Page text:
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Guide for New Kite Pilots

Guide for New Kite Pilots

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There is some debate about where kites originated. Some say China, and some say in the South Pacific with the islanders there. The Japanese and Balinese have their own stories which explain the origin of kites. Wherever they were invented kites have a long history of recreational and scientific use.

Kites are used as a fishing aid in the Solomon Islands. Kites are used by the Koreans to announce the birth of a child. Kites were used by the Chinese during battles. They were made of bamboo and had the tendency to hum and shriek in the wind which frightened the enemy. Kites in the Chinese and Japanese cultures were capable of holding or “flying” a person in the air where the person could spy or act as a sniper using bows and arrows. Many kite designs that were developed for the military or for scientific purposes can be seen at kite festivals and competitions today.

Whether you are a serious stunt kiter or just want to lay in the grass and see how high and long your kite will fly, F.G. Bradley’s has assembled a useful guide to help you touch the sky.

Things you might need to know:

What is a good beginner kite?

The smaller Deltas and Nylon Dragon kites are both easy to fly and beautiful to view.

What ages do you recommend to start flying kites?

While even a toddler enjoys kite flying with an adult, the general rule is 6 years old to pilot solo. For dual line stunters and large kites: Depending on skill level and size of the kite, we recommend a minimum of 10 to 16 years. Stunt kites require a certain level of maturity, so adult supervision is always recommended for children under the age of 14 years.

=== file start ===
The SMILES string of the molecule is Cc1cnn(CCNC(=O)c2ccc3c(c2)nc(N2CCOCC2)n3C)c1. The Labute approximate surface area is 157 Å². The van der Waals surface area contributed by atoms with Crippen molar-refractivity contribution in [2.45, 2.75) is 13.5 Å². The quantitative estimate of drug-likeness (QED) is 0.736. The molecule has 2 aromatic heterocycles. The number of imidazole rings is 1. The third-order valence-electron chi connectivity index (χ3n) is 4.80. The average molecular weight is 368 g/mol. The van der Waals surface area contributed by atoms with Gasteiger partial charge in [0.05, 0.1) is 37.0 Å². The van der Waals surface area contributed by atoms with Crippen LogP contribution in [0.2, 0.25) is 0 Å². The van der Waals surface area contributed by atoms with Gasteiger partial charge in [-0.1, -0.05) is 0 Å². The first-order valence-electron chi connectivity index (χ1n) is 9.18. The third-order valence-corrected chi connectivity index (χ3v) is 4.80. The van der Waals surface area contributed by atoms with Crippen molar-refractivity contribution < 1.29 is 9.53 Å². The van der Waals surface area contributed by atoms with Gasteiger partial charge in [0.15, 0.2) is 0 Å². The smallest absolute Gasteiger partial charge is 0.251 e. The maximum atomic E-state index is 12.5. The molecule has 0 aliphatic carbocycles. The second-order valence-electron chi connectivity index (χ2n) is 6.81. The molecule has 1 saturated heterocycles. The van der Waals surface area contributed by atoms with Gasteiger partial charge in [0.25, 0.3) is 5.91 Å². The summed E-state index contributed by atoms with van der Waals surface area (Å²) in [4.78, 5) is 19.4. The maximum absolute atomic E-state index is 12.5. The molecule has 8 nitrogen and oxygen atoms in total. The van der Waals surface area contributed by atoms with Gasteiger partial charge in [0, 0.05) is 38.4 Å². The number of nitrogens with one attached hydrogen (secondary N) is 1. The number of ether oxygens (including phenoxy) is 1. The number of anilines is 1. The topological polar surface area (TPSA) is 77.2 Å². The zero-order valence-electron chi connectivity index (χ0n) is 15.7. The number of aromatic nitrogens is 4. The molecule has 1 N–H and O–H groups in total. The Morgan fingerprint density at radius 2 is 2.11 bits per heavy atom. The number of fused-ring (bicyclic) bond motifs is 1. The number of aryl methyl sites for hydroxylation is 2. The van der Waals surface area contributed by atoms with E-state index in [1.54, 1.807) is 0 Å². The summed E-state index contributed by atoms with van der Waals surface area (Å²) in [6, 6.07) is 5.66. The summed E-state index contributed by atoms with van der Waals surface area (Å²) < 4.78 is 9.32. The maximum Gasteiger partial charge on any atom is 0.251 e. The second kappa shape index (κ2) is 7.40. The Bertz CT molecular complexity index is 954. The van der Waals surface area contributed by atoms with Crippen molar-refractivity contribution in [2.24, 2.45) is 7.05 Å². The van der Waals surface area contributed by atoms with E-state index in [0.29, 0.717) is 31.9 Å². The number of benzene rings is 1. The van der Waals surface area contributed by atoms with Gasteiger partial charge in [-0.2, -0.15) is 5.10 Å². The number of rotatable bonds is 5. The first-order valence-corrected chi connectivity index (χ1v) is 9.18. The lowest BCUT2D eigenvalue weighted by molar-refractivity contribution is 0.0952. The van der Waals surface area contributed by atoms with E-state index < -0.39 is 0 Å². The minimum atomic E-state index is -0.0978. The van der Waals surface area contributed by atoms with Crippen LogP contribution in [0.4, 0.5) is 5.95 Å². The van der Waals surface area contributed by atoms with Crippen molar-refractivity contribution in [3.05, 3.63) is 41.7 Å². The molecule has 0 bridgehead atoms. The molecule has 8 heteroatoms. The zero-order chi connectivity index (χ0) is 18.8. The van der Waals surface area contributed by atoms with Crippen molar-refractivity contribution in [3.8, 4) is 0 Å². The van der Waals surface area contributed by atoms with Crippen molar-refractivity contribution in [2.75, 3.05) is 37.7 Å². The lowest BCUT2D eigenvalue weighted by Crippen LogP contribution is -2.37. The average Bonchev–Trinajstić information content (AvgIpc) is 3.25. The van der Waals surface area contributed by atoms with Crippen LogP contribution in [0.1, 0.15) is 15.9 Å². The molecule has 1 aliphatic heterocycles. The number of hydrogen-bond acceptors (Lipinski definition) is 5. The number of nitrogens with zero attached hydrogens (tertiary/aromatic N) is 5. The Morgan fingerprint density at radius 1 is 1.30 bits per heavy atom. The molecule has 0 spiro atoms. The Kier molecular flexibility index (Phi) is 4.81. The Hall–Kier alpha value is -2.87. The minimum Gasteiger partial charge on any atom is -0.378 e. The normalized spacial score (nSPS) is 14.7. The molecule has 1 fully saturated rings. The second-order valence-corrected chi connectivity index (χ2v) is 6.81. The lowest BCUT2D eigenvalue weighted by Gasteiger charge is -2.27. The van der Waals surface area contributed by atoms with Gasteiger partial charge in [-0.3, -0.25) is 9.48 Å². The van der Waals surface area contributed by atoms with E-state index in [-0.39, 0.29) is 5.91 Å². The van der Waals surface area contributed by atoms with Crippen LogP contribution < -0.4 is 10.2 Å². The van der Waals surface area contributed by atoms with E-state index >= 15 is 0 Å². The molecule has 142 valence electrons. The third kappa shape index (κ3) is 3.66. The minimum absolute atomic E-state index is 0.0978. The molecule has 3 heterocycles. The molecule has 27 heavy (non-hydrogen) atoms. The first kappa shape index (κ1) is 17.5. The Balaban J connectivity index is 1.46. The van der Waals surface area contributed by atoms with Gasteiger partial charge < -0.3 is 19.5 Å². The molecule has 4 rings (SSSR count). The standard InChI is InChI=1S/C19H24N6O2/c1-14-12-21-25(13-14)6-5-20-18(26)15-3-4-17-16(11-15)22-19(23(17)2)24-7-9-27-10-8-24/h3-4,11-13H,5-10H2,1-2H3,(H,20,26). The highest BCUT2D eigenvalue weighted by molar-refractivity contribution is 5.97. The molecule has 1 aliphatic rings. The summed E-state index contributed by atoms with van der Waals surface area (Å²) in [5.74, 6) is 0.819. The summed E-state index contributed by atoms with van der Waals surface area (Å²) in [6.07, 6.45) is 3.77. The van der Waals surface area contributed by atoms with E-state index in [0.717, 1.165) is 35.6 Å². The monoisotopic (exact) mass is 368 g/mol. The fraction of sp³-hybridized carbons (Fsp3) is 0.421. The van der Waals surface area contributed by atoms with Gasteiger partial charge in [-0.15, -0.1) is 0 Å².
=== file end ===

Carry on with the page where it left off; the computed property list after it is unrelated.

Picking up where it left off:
Does my kite come with string?

Many of our kites are ready to fly and come with kite line included. For those that do not include line the packaging will indicate the type off line required.

Does my kite need a tail?

All of our kites that require a tail come with one included. Many people will add a tail for decorative purposes, however, in strong winds any kite will benefit from the stability that adding a tail provides.

Should the sticks in my delta kite be pushed all the way to the nose or the back of the kite?

You need to gently work the two sticks (or spars) in the seams on the sides (leading edges) to the bottom of the kite.

Do I need to run to launch my kite?

Never. (see Kite Tips for advice on launching your kite)

My kite keeps stalling and won’t gain altitude. What’s wrong?

There is either not enough wind or you need to raise the tow point on the kite. We recommend that you change the tow point in increments of 1/8th of an inch. The tow point is the point at which the line is attached to the bridle to maintain a balance between pull and lift to give the kite altitude.

What is a good beginner stunt kite?

Diamond shaped stunt kites are slower and easier to learn. A good feature in a beginner stunt kite is a flexible fiberglass frame, as you will note in most of our beginner to intermediate kites.

My stunt kite won’t fly...what’s wrong?

The number one reason a stunt kite won’t get of the ground is that you have not let out all of your line prior to launching.

My stunt kite is diving to the left or right and crashing. What’s wrong?

The line is not even from each handle to the bridle.

Click image below to view great kite flying info:

  • Wind Scale
  • Kite Tips
  • Anatomy of a Kite